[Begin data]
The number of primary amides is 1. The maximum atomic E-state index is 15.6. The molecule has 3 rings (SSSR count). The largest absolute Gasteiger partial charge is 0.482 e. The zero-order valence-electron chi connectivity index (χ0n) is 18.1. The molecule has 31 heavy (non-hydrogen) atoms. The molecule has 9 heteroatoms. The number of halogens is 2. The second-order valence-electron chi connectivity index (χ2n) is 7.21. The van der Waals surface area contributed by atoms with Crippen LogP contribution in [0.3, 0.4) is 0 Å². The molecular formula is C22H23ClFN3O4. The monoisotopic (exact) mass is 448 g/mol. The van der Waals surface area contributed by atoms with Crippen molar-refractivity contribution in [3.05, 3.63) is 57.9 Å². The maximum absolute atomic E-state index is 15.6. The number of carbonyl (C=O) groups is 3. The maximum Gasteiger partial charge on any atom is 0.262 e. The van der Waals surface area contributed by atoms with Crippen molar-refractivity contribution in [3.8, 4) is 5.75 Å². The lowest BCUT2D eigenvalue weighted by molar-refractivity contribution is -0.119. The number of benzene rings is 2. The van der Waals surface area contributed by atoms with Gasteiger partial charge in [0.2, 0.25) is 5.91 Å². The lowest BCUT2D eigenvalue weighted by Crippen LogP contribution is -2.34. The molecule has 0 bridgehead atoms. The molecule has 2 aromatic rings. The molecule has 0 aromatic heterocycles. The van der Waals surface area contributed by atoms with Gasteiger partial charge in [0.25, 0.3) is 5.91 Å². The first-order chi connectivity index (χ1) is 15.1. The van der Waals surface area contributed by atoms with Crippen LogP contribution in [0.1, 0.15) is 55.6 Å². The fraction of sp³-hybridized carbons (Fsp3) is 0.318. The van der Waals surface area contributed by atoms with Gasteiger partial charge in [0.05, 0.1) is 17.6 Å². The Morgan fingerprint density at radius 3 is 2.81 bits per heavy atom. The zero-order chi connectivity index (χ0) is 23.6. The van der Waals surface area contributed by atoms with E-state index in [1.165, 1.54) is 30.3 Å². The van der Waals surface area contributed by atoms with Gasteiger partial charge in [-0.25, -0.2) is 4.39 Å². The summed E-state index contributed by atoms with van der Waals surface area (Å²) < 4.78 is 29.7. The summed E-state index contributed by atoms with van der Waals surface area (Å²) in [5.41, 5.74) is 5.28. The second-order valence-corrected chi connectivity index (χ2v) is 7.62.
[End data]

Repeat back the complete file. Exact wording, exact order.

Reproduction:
The number of primary amides is 1. The maximum atomic E-state index is 15.6. The molecule has 3 rings (SSSR count). The largest absolute Gasteiger partial charge is 0.482 e. The zero-order valence-electron chi connectivity index (χ0n) is 18.1. The molecule has 31 heavy (non-hydrogen) atoms. The molecule has 9 heteroatoms. The number of halogens is 2. The second-order valence-electron chi connectivity index (χ2n) is 7.21. The van der Waals surface area contributed by atoms with Crippen LogP contribution in [0.3, 0.4) is 0 Å². The molecular formula is C22H23ClFN3O4. The monoisotopic (exact) mass is 448 g/mol. The van der Waals surface area contributed by atoms with Crippen molar-refractivity contribution in [3.05, 3.63) is 57.9 Å². The maximum absolute atomic E-state index is 15.6. The number of carbonyl (C=O) groups is 3. The maximum Gasteiger partial charge on any atom is 0.262 e. The van der Waals surface area contributed by atoms with Crippen molar-refractivity contribution in [3.8, 4) is 5.75 Å². The lowest BCUT2D eigenvalue weighted by molar-refractivity contribution is -0.119. The number of benzene rings is 2. The van der Waals surface area contributed by atoms with Gasteiger partial charge in [0.2, 0.25) is 5.91 Å². The lowest BCUT2D eigenvalue weighted by Crippen LogP contribution is -2.34. The molecule has 0 bridgehead atoms. The molecule has 2 aromatic rings. The molecule has 0 aromatic heterocycles. The van der Waals surface area contributed by atoms with Gasteiger partial charge in [0.25, 0.3) is 5.91 Å². The first-order chi connectivity index (χ1) is 15.1. The van der Waals surface area contributed by atoms with Crippen LogP contribution in [0.1, 0.15) is 55.6 Å². The fraction of sp³-hybridized carbons (Fsp3) is 0.318. The van der Waals surface area contributed by atoms with Gasteiger partial charge in [0.05, 0.1) is 17.6 Å². The Morgan fingerprint density at radius 3 is 2.81 bits per heavy atom. The zero-order chi connectivity index (χ0) is 23.6. The van der Waals surface area contributed by atoms with E-state index in [1.165, 1.54) is 30.3 Å². The van der Waals surface area contributed by atoms with Gasteiger partial charge in [-0.25, -0.2) is 4.39 Å². The summed E-state index contributed by atoms with van der Waals surface area (Å²) < 4.78 is 29.7. The summed E-state index contributed by atoms with van der Waals surface area (Å²) in [5.41, 5.74) is 5.28. The second-order valence-corrected chi connectivity index (χ2v) is 7.62.